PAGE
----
Paul Farmer - Tulsa Public Schools

download report

Transcript Paul Farmer - Tulsa Public Schools

Paul Farmer [email protected]

July 11, 2011

What is a PLC?

How do we summarize that?

3 Big Ideas 4 Critical Questions 4 Schools Activity Creating a Vision: G.O.I.L.S.

Creating a Mission: “

The Journey to Becoming a Professional Learning Community”

District Plan

Developing a 3 hour plan

Warm-up – Icebreaker What is a PLC?

4 Schools Vision & Mission - G.O.I.L.S.

Continuum Closure

1. A Focus on Learning 2. A Collaborative Culture 3. A Focus on Results

staff.

 We will focus the attention and energy of the entire school on learning not just teaching.

 We will validate our decisions by asking, “what is the impact of our effort on learning?”

 

Our fundamental purpose of high levels of learning will increase if we work together.

We will develop processes and procedures to work in collaborative interdependent teams.

In teams we will develop and agree on a purpose, meeting norms, and commitment to professional communication focused on learning.

We assess our effectiveness in helping all students learn at high levels on the basis of results rather than activity.

We will use multiple indicators to judge our effectiveness on student achievement  We will move past only analyzing student achievement data to make action plans

1. What is it we expect them to learn?

(essential skills, guaranteed, and viable curriculum)

2. How will we know they are learning?

(frequent, team-developed, common formative assessments)

3. How will we respond when they don’t learn?

(timely, directive, systematic interventions)

4. How will we respond when they do?

(timely enrichment and extension)

Four Schools Each School Says ALL CHILDREN CAN LEARN!

A. Which school did you attend?

B. Which school would you like to work at?

C. Which school do you work at?

D. Which school would you want your child or loved one to attend?

1.

We believe that all students can learn

, but the extent of their learning is determined by their innate ability or aptitude. This aptitude is relatively fixed and, as teachers, we have little influence over the extent of student learning. It is our job to create multiple programs or tracks that address the different abilities of students, and then guide students to the appropriate program. This ensures that students have access to the proper curriculum and an optimum opportunity to master material appropriate to their ability.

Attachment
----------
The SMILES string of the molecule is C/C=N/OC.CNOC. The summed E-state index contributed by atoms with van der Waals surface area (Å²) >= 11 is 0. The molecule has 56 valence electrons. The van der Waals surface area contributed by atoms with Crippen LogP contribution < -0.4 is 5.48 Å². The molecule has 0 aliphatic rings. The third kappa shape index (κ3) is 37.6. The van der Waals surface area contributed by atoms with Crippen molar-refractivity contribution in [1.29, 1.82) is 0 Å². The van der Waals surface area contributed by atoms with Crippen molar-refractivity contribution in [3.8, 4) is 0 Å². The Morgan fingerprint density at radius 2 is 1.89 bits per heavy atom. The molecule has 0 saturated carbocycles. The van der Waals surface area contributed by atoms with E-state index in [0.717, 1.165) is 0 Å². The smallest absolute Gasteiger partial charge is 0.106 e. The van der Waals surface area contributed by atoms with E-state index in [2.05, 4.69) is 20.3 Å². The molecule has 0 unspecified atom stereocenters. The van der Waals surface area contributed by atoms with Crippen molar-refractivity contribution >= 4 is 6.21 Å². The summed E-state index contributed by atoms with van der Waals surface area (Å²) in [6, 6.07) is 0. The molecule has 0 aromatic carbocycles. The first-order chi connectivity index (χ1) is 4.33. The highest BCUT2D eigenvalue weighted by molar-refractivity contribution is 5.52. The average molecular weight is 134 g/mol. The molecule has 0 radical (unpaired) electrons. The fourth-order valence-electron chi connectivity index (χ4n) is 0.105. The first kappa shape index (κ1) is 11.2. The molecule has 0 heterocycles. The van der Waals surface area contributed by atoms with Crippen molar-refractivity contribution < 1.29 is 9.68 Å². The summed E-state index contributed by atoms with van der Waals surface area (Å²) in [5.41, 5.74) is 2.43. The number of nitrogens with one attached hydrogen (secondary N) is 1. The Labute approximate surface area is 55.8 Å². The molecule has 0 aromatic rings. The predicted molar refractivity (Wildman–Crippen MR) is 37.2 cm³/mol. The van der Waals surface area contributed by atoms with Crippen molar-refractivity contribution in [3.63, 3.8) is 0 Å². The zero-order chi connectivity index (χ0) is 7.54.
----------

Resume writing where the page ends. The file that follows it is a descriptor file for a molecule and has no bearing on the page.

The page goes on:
2.

We believe that all students can learn

if they elect to put forth the necessary effort. It is our job to provide all students with the opportunity to learn, and we fulfill our responsibility when we attempt to present lessons that are both clear and engaging. In the final analysis, however, while it is our job to teach, it is the student’s job to learn. We should invite students to learn but honor their decision if they elect not to do so.

3.

We believe that all students can learn

and that it is our responsibility to help each student demonstrate some growth in a learning environment that is warm and inviting. The extent of the growth will be determined by a combination of the student’s innate ability and effort. It is our job to encourage all students to learn as much as possible, but the extent of their learning is dependent on factors over which we have little control.

4.

We believe that all students can learn

educational purpose.

and must learn at relatively high levels of achievement. It is our job to create an environment in our classrooms that result in this high level of performance. We are confident that, with our support and help, students can master challenging academic material, and we expect them to do so. We are prepared to work collaboratively with colleagues, students, and parents to achieve this shared Page 1

Think about Tulsa Public Schools, “What is a PLC” Article, data from the 4 schools activity, 3 Big Ideas, and the 4 Critical Questions that drive the work of Professional Learning Communities Jot Down Your Thoughts on the Connections!

Page 2

It is now July 2016 you turn to your favorite news channel. What would you hope to hear the anchor say about Tulsa Public Schools? It must be news worthy.

Page 3

  Align district/school policies, practices, and procedures with the learning mission.

Build collaborative teams that focus on learning.

 Build the foundation for a professional learning community.

 Clarify “What is a professional learning community?”   Facilitate adult learning.

Focus on learning.

 Focus on results to inform and improve professional practice.

 Set aside systematic time and support for learning (intervention and enrichment).

 Strive for continuous improvement.